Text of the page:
Discrete and continuous models in ecology, population models, predation and food webs, the spread of infectious diseases and life histories. Probability and random processes in nature, elementary models for molecular events, and pharamacokinetics.
Credit Hours: 3
Course Delivery: Classroom
Groups: Advanced Mathematics Courses
MATH 441/841
Approximation of FunctionsCrosslisted as CSCE 441/841
Prereqs:
A programming language, MATH 221 and 314.
Polynomial interpolation, uniform approximation, orthogonal polynomails, least-first-power approximation, polynomial and spline interpolation, approximation and interpolation by rational functions.
Credit Hours: 3
Course Format: Lecture 3
Course Delivery: Classroom
Groups: Advanced Mathematics Courses
Prereqs:
MATH 221 and 314, or their equivalents.
Derivation, analysis, and interpretation of mathematical models for problems in the physical and applied sciences. Scaling and dimensional analysis. Asymptotics, including regular and singular perturbation methods and asymptotic expansion of integrals. Calculus of variations.
Credit Hours: 3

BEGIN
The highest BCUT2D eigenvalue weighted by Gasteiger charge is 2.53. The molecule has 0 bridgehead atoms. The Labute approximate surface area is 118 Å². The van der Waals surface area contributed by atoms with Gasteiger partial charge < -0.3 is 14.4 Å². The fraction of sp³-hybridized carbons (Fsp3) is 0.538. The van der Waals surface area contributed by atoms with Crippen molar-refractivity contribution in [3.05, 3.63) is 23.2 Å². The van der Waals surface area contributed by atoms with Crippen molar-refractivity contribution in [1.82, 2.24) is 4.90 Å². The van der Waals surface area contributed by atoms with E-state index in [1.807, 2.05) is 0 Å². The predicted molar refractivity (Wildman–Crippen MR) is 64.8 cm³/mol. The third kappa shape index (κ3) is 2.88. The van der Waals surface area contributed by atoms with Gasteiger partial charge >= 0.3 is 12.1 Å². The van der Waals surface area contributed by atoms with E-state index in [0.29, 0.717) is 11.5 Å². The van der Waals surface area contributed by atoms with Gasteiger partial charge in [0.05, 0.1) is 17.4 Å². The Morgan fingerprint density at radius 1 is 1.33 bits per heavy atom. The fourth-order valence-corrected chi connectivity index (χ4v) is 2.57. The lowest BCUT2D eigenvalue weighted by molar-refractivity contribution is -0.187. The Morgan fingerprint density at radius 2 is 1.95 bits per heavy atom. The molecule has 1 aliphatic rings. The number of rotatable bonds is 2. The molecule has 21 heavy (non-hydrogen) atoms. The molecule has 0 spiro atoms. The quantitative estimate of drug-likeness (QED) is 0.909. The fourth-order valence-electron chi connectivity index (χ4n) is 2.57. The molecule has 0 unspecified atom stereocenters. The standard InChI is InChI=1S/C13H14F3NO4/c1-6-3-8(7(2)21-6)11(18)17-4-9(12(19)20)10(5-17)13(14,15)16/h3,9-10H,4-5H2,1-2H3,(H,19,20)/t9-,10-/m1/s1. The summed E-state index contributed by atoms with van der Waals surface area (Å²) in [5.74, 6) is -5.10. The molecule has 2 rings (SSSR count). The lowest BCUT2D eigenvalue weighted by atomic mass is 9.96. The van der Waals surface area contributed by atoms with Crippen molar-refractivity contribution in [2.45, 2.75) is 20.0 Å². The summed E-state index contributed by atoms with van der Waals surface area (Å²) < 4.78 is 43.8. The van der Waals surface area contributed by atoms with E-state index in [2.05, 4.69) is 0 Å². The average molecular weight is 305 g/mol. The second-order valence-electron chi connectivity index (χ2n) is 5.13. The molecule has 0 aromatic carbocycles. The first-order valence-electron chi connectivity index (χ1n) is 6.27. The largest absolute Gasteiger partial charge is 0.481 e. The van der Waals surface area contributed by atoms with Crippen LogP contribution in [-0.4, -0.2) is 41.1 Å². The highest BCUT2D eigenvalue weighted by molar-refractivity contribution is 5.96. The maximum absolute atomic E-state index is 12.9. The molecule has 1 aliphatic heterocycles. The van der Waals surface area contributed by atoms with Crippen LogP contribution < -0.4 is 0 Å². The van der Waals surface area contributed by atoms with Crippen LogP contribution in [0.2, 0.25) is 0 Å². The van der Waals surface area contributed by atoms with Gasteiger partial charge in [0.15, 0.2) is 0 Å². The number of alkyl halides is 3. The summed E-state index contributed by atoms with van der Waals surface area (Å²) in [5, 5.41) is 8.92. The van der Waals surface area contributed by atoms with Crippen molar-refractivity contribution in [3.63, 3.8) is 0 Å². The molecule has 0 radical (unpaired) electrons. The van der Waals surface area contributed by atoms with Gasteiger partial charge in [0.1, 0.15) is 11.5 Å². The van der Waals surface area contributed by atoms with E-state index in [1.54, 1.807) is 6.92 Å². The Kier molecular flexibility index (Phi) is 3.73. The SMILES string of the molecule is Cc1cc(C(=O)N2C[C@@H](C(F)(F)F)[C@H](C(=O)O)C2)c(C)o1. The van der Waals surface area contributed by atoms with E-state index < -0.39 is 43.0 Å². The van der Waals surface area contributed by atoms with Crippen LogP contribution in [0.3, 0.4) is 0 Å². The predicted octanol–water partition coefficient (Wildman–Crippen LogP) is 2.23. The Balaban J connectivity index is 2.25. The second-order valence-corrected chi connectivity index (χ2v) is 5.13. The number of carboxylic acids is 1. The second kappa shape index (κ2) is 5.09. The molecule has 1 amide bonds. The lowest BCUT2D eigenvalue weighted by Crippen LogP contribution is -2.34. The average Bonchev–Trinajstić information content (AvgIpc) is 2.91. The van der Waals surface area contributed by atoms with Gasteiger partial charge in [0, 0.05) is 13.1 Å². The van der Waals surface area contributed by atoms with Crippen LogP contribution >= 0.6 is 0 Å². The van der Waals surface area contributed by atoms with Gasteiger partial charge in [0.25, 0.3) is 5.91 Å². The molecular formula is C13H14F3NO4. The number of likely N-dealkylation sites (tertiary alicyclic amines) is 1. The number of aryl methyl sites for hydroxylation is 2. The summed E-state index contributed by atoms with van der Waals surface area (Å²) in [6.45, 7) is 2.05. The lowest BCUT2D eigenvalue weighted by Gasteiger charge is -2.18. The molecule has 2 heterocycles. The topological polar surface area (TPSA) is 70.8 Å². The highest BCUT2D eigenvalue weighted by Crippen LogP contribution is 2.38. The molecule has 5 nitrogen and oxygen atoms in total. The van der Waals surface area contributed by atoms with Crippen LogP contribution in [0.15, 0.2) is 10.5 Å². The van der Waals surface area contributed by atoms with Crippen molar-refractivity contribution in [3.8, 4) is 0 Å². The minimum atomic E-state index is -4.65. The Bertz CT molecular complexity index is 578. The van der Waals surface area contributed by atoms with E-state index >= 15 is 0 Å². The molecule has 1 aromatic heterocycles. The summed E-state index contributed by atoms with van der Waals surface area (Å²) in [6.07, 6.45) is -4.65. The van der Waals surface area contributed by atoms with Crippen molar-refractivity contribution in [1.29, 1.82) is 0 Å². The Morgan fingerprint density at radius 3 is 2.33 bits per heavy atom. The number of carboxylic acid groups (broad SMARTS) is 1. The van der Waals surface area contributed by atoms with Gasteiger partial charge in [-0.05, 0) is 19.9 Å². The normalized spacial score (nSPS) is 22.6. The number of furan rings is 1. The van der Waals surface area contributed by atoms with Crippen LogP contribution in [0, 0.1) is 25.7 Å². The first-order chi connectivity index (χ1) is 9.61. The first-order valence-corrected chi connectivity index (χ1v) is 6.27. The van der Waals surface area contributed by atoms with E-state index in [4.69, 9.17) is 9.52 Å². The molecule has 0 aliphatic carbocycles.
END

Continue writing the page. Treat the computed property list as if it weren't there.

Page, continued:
Course Delivery: Classroom
Groups: Advanced Mathematics Courses
Prereqs:
Arithmetic functions, congruences, reciprocity theorem, primitive roots, Diophantine equations, and continued fractions.
Credit Hours: 3
Course Format: Lecture 3
Course Delivery: Classroom
Groups: Advanced Mathematics Courses
MATH 447/847
Numerical Analysis IICrosslisted as CSCE 447/847
Prereqs:
Numberical matrix methods and numerical solutions of ordinary differntial equations.
Credit Hours: 3
Course Format: Lecture 3
Course Delivery: Classroom
Groups: Advanced Mathematics Courses
MATH 450
Prereqs:
Theory of enumeration and/or existence of arrangements of objects: Pigeonhole principle, inclusion-exclusion, recurrence relations, generating functions, systems of distinct representatives, combinatorial designs and other applications.
This course is a prerequisite for: MATH 452
Credit Hours: 3
Course Format: Lecture 3
Course Delivery: Classroom
Groups: Advanced Mathematics Courses
MATH 452
Prereqs:
MATH 450, or permission and either MATH 310 or 310H or 325.
Selected applications.
Theory of directed and undirected graphs. Trees, circuits, subgraphs, matrix representations, coloring problems, and planar graphs. Methods which can be implemented by computer algorithms.